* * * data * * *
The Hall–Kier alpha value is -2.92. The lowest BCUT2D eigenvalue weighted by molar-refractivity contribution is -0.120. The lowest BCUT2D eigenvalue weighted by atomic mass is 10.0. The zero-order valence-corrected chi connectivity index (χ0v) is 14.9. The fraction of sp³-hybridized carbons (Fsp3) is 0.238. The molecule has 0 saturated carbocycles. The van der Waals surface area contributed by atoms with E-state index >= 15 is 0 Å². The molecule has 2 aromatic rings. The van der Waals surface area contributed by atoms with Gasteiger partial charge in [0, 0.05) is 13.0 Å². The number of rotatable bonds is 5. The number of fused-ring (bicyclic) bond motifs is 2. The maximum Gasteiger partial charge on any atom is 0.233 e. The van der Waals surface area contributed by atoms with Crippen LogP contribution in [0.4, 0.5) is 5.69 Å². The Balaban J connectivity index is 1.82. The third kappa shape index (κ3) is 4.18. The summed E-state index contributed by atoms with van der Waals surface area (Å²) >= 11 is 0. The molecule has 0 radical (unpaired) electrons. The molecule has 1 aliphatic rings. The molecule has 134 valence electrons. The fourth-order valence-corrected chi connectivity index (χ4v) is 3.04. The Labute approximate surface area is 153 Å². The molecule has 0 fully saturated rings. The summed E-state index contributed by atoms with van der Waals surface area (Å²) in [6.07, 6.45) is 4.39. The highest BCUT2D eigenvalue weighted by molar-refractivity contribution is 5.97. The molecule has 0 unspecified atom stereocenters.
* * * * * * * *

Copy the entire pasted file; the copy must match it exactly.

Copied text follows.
The Hall–Kier alpha value is -2.92. The lowest BCUT2D eigenvalue weighted by molar-refractivity contribution is -0.120. The lowest BCUT2D eigenvalue weighted by atomic mass is 10.0. The zero-order valence-corrected chi connectivity index (χ0v) is 14.9. The fraction of sp³-hybridized carbons (Fsp3) is 0.238. The molecule has 0 saturated carbocycles. The van der Waals surface area contributed by atoms with E-state index >= 15 is 0 Å². The molecule has 2 aromatic rings. The van der Waals surface area contributed by atoms with Gasteiger partial charge in [0, 0.05) is 13.0 Å². The number of rotatable bonds is 5. The number of fused-ring (bicyclic) bond motifs is 2. The maximum Gasteiger partial charge on any atom is 0.233 e. The van der Waals surface area contributed by atoms with Crippen LogP contribution in [0.4, 0.5) is 5.69 Å². The Balaban J connectivity index is 1.82. The third kappa shape index (κ3) is 4.18. The summed E-state index contributed by atoms with van der Waals surface area (Å²) >= 11 is 0. The molecule has 0 radical (unpaired) electrons. The molecule has 1 aliphatic rings. The molecule has 134 valence electrons. The fourth-order valence-corrected chi connectivity index (χ4v) is 3.04. The Labute approximate surface area is 153 Å². The molecule has 0 fully saturated rings. The summed E-state index contributed by atoms with van der Waals surface area (Å²) in [6.07, 6.45) is 4.39. The highest BCUT2D eigenvalue weighted by molar-refractivity contribution is 5.97. The molecule has 0 unspecified atom stereocenters.